I’m an early bird, but I used to fritter away much of my precious morning. I’d switch on the computer, make a cup of tea
and settle down to ploughing through emails and doing random bits of admin. I would studiously avoid the most important item on my to-do list: writing the next section of my book, wading through complicated proof corrections or planning a new academic skills workshop. Then I discovered the Most Important Task (MIT) technique. Since then, I’ve always spent the first hour at my desk on that crucial job. I make the best use of the time when my brain is fresh, and after a short break, I often carry on until the task is done. I recommend starting your work or study session with your MIT.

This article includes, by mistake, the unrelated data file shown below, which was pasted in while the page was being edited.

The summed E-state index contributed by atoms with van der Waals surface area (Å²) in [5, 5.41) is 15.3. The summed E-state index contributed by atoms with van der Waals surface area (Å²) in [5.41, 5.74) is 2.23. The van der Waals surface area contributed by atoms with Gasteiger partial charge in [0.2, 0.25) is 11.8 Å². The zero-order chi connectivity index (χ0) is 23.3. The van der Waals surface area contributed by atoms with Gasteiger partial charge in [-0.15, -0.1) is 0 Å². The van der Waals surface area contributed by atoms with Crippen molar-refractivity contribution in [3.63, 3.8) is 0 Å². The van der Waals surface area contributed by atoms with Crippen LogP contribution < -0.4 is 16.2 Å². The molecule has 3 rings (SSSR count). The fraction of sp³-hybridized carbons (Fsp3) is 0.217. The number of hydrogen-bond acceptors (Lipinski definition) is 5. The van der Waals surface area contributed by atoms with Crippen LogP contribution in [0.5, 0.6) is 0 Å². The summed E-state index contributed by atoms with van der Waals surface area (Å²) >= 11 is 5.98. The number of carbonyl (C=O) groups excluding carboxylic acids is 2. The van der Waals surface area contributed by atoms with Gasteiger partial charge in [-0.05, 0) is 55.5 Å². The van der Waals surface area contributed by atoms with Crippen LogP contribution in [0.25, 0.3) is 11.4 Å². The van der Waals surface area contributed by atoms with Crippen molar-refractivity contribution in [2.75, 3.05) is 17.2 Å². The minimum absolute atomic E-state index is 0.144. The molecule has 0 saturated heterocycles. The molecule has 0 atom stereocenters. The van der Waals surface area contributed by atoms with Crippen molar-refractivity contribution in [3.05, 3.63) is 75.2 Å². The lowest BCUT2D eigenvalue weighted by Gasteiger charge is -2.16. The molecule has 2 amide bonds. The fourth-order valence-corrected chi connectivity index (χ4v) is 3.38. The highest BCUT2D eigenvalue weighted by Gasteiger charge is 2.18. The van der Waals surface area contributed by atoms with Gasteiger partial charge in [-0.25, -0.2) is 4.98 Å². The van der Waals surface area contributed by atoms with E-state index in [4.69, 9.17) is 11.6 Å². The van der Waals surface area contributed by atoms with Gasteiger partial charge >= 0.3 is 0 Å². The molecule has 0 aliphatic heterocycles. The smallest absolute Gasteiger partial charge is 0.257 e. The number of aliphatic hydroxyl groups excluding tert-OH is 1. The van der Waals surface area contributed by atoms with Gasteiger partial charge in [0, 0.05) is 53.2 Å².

28 May 2020
To improve your productivity, simply put your phone away for a while.
While working on your thesis, write in bite-sized chunks of an hour or so, and deal with other tasks in your breaks. You can achieve a lot in three of fours hours of writing a day.
Are you failing to progress with your writing? This enhanced freewriting technique can help you get back on track.